This article will explore what Pete Wentz spoke out recently about his past relationship with Ashlee Simpson and his reason for the break of Fall Out Boy.
Rockstar Opens up on his divorce and Fall Out Boy break
Pete Wentz has opened up about his divorce from singer, Ashlee Simpson, in a recent interview with Nylon. Wentz reflects on the breakdown of their relationship in 2010 when they were raising their now 14-year-old son, Bronx, who was a toddler at the time. Wentz revealed that he was always travelling with his band and dealing with the burden of his burgeoning reputation, which caused him to become stunted in certain respects.
“My life was just like… a bomb had gone off in it,”
However, his separation from Simpson forced the rock star to mature and served as a reality check. During the COVID-19 pandemic lockdown, Wentz hit a rough patch, but he has since embarked on a voyage of self-reflection. He attempted ketamine therapy, baking and ceramics, reading 52 books in 52 weeks, and performing stand-up comedy at a local comedy club’s open-mic night. Wentz had disclosed that he had battled depression prior to Simpson filing for divorce.
More on Pete’s interview with Nylon
In his interview with Nylon, Pete Wentz delved into Fall Out Boy’s newest album, “So Much for Stardust,” and the band’s evolution over time. He stated that the album deviates from their previous works and includes a more diverse and experimental sound.
The COVID-19 pandemic also affected the band, forcing them to cancel their tour and live shows. Wentz stressed the significance of prioritizing mental health, and he shared how he and his bandmates have been handling these difficult and uncertain times.
Furthermore, Wentz reflected on Fall Out Boy’s impact and legacy in the music industry. Despite facing backlash and controversy throughout their career, he expressed pride in their work and appreciation for their fans.
Overall, the interview gave valuable insights into Fall Out Boy’s creative process and their experiences dealing with personal and professional challenges.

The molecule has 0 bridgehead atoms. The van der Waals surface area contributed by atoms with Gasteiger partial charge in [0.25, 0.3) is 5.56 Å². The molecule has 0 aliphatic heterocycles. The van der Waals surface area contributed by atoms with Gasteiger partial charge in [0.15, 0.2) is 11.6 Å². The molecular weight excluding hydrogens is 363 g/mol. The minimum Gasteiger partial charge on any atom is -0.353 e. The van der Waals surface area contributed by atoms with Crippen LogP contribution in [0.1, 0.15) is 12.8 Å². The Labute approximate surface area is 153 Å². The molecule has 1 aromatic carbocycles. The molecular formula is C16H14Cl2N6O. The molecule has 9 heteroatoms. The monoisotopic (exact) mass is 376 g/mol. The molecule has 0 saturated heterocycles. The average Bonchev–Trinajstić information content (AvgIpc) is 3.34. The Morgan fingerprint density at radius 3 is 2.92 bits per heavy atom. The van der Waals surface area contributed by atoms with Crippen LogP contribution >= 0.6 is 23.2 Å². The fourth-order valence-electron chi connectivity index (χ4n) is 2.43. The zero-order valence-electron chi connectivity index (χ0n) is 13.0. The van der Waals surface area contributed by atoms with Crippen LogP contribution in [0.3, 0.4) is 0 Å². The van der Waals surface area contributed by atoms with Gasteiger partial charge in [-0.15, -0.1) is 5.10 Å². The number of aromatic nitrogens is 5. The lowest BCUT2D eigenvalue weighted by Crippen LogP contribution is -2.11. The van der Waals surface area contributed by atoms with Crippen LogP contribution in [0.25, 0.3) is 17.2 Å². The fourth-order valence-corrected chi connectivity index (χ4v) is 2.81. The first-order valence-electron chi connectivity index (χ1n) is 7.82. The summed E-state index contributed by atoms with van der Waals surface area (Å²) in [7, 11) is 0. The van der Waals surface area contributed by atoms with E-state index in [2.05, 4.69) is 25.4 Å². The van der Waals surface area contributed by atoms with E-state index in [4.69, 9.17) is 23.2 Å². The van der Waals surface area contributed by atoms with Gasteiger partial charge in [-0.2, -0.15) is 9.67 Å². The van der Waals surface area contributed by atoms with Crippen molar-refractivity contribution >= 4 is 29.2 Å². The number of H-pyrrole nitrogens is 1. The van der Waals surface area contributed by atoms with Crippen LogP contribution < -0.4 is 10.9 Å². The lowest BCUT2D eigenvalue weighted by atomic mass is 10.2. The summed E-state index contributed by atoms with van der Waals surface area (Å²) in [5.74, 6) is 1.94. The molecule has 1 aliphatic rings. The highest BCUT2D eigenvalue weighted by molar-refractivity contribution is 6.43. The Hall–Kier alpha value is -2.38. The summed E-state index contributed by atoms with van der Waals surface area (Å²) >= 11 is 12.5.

Pete’s Early Life
Peter Lewis Kingston Wentz III was born in Wilmette, a well-to-do suburb of Chicago. His parents, Dale and Pete Wentz II worked as high school admissions counselor and an attorney, respectively. Wentz’s ancestry includes English, German, and Afro-Jamaican roots. He has a younger sister named Hillary and a younger brother named Andrew. Wentz’s maternal grandfather, Arthur Winston Lewis, served as the US Ambassador to Sierra Leone, and his cousin was General Colin Powell.
Wentz’s parents met in the 1970s while supporting Joe Biden’s senatorial campaign. In a Rolling Stone interview, Wentz shared that his earliest musical memory was listening to “Build Me Up Buttercup” by The Foundations in his father’s car. Wentz attended North Shore Country Day School, where he was an accomplished soccer player. Although he initially considered pursuing a career in sports, he found music more rewarding and challenging.
In his first year of high school, Wentz started skipping classes and smoking marijuana with friends. However, he stopped when he realized it was negatively impacting his grades. After completing high school in 1997, he enrolled in DePaul University, where he studied political science. However, he left just one-quarter shy of graduation to focus on his music career with Fall Out Boy.
Pete Wentz Musical Journey
Pete is best known as the bassist and lyricist for the band Fall Out Boy. Before Fall Out Boy, Wentz was involved in the Chicago hardcore punk scene, playing in several bands such as First Born, Racetraitor, Novena, Arma Angelus, Birthright, Extinction, and Yellow Road Priest.
Later in 2001, he founded Fall Out Boy with Joe Trohman, and the band released their first EP, Fall Out Boy/Project Rocket Split EP in 2002. They released their first full-length album, Take This to Your Grave, in 2003 and signed with major label Island Records. Their second album, From Under the Cork Tree, was released in 2005 and marked their mainstream breakthrough. Fall Out Boy’s third album, Infinity on High, debuted at No. 1 on the Billboard 200 in 2007, followed by Folie à Deux in 2008.
In 2009, the band went on an indefinite hiatus, but reunited in 2013 with the release of their album, Save Rock and Roll, and toured extensively. Wentz is also a solo artist, and he has produced albums for several bands, including The Academy Is…, Panic! at the Disco, and Gym Class Heroes.
Apart from his musical career, he has written a book called The Boy with the Thorn in His Side, which was inspired by his childhood nightmares. He explained that writing books allows him to express himself beyond music. He was also working on a book called Rainy Day Kids, but its progress was uncertain for some time until he announced its completion and revealed the cover, under the new title Gray, in December 2012. Wentz also worked on a comic book mini-series called Fall Out Toy Works, based on the band’s song “Tiffany Blews,” with the first issue released in September 2009.
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